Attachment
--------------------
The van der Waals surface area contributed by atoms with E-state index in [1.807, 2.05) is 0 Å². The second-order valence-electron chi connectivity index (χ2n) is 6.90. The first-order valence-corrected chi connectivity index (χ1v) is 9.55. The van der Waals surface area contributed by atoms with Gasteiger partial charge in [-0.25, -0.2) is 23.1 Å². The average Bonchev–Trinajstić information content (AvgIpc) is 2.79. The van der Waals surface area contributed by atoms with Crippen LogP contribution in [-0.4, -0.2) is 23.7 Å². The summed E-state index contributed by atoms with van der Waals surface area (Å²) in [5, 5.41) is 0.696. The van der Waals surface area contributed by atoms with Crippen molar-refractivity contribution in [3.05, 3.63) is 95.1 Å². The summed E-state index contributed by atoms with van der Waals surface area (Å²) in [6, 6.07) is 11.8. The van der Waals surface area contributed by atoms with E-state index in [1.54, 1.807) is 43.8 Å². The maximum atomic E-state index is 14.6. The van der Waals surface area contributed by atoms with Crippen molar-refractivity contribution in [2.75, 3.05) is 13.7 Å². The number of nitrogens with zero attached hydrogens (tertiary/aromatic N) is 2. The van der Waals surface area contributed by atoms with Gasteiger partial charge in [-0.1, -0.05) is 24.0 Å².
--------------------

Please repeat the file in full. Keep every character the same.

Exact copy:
The van der Waals surface area contributed by atoms with E-state index in [1.807, 2.05) is 0 Å². The second-order valence-electron chi connectivity index (χ2n) is 6.90. The first-order valence-corrected chi connectivity index (χ1v) is 9.55. The van der Waals surface area contributed by atoms with Gasteiger partial charge in [-0.25, -0.2) is 23.1 Å². The average Bonchev–Trinajstić information content (AvgIpc) is 2.79. The van der Waals surface area contributed by atoms with Crippen LogP contribution in [-0.4, -0.2) is 23.7 Å². The summed E-state index contributed by atoms with van der Waals surface area (Å²) in [5, 5.41) is 0.696. The van der Waals surface area contributed by atoms with Crippen molar-refractivity contribution in [3.05, 3.63) is 95.1 Å². The summed E-state index contributed by atoms with van der Waals surface area (Å²) in [6, 6.07) is 11.8. The van der Waals surface area contributed by atoms with E-state index in [1.54, 1.807) is 43.8 Å². The maximum atomic E-state index is 14.6. The van der Waals surface area contributed by atoms with Crippen molar-refractivity contribution in [2.75, 3.05) is 13.7 Å². The number of nitrogens with zero attached hydrogens (tertiary/aromatic N) is 2. The van der Waals surface area contributed by atoms with Gasteiger partial charge in [-0.1, -0.05) is 24.0 Å².